The Association for Reproductive and Family Health in association with the World Health Organization join the world to mark the 2023 World Cancer Day.
The WCD is marked every February 4 to celebrate real-world progress, not just in innovation and medical advances but even the humblest of actions that can have a significant impact.
The ARFH Chief Executive Officer, Dr. Kehinde Osinowo, notes that cancer is the second leading cause of death worldwide, representing nearly one in six deaths globally.
This is supported by the World Health Organization, which reiterates that the World Cancer Day 2023 marks the second year of the three-year ‘Close the Care Gap’ campaign centred on the issue of equity.
Also, The Union for International Cancer Control notes that this year’s theme marks the second year of the campaign “close the Care Gap,” which is about understanding the inequities in cancer care and taking actions to make the necessary progress to address them.
According to the National Library of Medicine, “Globally, cancer is a major leading health problem with an estimated 10 million incidences and 6 million cancer deaths annually.
“In Nigeria, an estimated 72,000 cancer deaths occur annually, and 102,000 new cases are diagnosed from its population of 200 million people.”
The NLM adds that “These are, however, estimates,” noting that “it is necessary to document the yearly trends and patterns of cancer mortality with regard to the different regions in the country.”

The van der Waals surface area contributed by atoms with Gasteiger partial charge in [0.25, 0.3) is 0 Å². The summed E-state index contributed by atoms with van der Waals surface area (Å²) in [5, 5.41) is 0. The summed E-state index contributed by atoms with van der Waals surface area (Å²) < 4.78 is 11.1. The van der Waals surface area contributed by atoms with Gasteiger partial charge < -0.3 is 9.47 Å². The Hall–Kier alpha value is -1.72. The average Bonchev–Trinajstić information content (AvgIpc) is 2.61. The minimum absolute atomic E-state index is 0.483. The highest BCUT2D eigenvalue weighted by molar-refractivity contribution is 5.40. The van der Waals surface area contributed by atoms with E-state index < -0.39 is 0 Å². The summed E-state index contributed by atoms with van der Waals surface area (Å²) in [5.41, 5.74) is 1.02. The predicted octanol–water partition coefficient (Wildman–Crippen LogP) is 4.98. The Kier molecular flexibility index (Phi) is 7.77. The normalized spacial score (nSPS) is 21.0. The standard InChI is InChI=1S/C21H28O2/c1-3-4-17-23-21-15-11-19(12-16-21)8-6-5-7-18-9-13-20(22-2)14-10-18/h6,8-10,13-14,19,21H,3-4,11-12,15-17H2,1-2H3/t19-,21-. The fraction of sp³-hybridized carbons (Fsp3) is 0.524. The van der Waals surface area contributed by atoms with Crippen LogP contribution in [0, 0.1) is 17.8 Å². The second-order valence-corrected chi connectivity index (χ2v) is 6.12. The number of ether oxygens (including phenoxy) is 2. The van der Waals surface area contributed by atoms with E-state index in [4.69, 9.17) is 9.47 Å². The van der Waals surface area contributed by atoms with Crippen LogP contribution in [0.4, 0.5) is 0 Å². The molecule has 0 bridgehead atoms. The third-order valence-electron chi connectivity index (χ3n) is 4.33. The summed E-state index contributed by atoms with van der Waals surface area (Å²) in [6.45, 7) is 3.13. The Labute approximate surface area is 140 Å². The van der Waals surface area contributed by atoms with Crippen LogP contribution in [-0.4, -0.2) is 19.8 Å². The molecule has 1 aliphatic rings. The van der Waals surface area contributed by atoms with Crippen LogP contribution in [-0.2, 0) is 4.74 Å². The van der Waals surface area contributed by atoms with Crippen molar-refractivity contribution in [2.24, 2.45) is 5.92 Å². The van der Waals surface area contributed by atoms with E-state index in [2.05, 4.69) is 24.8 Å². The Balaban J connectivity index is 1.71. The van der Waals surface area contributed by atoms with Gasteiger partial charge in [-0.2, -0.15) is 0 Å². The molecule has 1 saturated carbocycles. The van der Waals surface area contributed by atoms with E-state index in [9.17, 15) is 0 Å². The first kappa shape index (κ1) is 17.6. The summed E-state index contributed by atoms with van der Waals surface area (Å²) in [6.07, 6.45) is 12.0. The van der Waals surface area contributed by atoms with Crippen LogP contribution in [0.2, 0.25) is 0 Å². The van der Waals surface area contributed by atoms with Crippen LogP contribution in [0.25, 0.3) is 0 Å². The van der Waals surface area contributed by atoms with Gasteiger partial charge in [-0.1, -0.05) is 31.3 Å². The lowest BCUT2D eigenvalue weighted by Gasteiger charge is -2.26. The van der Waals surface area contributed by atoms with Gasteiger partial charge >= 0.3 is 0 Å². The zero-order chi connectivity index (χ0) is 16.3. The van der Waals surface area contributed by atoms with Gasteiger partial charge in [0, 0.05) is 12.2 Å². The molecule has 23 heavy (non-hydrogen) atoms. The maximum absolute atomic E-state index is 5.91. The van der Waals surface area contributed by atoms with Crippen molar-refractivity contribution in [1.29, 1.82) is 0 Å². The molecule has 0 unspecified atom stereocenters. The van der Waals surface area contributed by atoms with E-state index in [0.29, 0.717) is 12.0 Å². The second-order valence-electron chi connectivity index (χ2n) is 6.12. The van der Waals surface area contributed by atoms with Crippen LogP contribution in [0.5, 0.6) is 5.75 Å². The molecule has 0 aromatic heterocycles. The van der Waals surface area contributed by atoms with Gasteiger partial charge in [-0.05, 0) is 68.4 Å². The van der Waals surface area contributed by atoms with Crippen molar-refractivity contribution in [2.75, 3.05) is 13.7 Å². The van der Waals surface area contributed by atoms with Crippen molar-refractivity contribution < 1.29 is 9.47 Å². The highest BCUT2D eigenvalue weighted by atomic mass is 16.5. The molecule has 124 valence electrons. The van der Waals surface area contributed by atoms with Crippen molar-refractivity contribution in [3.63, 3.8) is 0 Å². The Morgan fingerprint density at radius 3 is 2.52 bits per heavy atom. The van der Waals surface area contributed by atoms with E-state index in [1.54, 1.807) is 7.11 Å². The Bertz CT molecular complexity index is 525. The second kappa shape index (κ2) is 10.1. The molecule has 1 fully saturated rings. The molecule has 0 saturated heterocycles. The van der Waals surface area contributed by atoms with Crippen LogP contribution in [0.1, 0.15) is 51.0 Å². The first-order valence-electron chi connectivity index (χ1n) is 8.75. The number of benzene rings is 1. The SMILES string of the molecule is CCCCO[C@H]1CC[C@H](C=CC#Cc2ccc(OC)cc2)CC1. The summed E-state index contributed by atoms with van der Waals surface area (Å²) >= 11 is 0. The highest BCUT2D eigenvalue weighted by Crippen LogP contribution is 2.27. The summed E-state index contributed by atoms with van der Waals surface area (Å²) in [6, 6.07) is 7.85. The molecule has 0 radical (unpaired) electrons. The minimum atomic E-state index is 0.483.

World Cancer Day aims to promote awareness on cancer as a public health issue and to strengthen actions towards improving access to quality care, screening, early detection, treatment and palliative care.
This year’s theme marks the second year of the campaign “close the care gap” which is about understanding the inequities in cancer care and taking actions to make the necessary progress to address them.
The WHO advises persons living with cancer to be aware of their susceptibility to COVID-19. “People with cancer may develop COVID-19 symptoms faster and may require ICU admission if they do not seek medical care,” WHO warns.
On World Cancer Day 2023, various activities will take place globally, including the “5k Challenge” by the UICC, encouraging individuals from all backgrounds to participate in activities such as running, cycling, swimming, hiking or walking to symbolize closing the gap in care.
Additionally, there will be “21-day challenges” for individuals to create new healthy habits, raise awareness about cervical cancer, and educate themselves about inequalities in accessing cancer services.
The Day will also focus on examining the socioeconomic factors that lead to disparities in cancer prevention, incidence and survival, such as cultural and gender norms, income and education levels, and biases based on age, gender, ethnicity, disability and lifestyle.
Additionally, there will be a call for increased action to improve cancer awareness, prevent cancer, support advancements in diagnostics and treatment, and address the shortcomings in health systems highlighted by the COVID-19 pandemic.